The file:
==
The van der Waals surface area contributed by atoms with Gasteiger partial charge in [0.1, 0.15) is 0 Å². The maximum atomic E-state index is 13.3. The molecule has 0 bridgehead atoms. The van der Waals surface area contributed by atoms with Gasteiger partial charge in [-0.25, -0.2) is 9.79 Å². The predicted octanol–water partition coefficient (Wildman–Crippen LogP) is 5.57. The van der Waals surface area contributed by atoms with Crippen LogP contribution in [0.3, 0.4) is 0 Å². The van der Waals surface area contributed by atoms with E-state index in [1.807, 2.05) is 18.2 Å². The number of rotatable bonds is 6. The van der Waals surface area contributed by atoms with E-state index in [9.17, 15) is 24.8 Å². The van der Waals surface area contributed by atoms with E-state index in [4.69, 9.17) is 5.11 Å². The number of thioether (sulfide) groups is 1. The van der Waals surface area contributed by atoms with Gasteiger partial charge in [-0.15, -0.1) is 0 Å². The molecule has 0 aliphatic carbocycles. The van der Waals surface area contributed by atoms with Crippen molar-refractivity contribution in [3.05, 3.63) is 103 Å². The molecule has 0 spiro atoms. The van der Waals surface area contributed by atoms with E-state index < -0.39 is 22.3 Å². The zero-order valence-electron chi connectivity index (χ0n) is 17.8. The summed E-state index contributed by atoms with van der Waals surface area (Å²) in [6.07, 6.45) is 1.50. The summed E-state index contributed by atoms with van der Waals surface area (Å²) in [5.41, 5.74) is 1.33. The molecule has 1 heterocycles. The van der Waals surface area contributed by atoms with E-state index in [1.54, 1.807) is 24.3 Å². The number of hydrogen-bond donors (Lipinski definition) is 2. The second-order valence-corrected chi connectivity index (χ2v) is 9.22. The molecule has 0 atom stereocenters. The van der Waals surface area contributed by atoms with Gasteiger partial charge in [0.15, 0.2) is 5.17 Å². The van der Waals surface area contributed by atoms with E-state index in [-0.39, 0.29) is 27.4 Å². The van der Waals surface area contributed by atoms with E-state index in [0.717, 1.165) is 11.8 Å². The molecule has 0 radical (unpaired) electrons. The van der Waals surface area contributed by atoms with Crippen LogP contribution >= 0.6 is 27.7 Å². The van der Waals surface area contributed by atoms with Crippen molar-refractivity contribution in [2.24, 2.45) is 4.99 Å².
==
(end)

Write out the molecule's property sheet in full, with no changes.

The van der Waals surface area contributed by atoms with Gasteiger partial charge in [0.1, 0.15) is 0 Å². The maximum atomic E-state index is 13.3. The molecule has 0 bridgehead atoms. The van der Waals surface area contributed by atoms with Gasteiger partial charge in [-0.25, -0.2) is 9.79 Å². The predicted octanol–water partition coefficient (Wildman–Crippen LogP) is 5.57. The van der Waals surface area contributed by atoms with Crippen LogP contribution in [0.3, 0.4) is 0 Å². The van der Waals surface area contributed by atoms with E-state index in [1.807, 2.05) is 18.2 Å². The number of rotatable bonds is 6. The van der Waals surface area contributed by atoms with E-state index in [9.17, 15) is 24.8 Å². The van der Waals surface area contributed by atoms with E-state index in [4.69, 9.17) is 5.11 Å². The number of thioether (sulfide) groups is 1. The van der Waals surface area contributed by atoms with Gasteiger partial charge in [-0.15, -0.1) is 0 Å². The molecule has 0 aliphatic carbocycles. The van der Waals surface area contributed by atoms with Crippen molar-refractivity contribution in [3.05, 3.63) is 103 Å². The molecule has 0 spiro atoms. The van der Waals surface area contributed by atoms with E-state index < -0.39 is 22.3 Å². The zero-order valence-electron chi connectivity index (χ0n) is 17.8. The summed E-state index contributed by atoms with van der Waals surface area (Å²) in [6.07, 6.45) is 1.50. The summed E-state index contributed by atoms with van der Waals surface area (Å²) in [5.41, 5.74) is 1.33. The molecule has 1 heterocycles. The van der Waals surface area contributed by atoms with E-state index in [1.54, 1.807) is 24.3 Å². The number of hydrogen-bond donors (Lipinski definition) is 2. The second-order valence-corrected chi connectivity index (χ2v) is 9.22. The molecule has 0 atom stereocenters. The van der Waals surface area contributed by atoms with Gasteiger partial charge in [0.15, 0.2) is 5.17 Å². The van der Waals surface area contributed by atoms with E-state index in [-0.39, 0.29) is 27.4 Å². The van der Waals surface area contributed by atoms with E-state index in [0.717, 1.165) is 11.8 Å². The molecule has 0 radical (unpaired) electrons. The van der Waals surface area contributed by atoms with Crippen LogP contribution >= 0.6 is 27.7 Å². The van der Waals surface area contributed by atoms with Crippen molar-refractivity contribution in [2.24, 2.45) is 4.99 Å².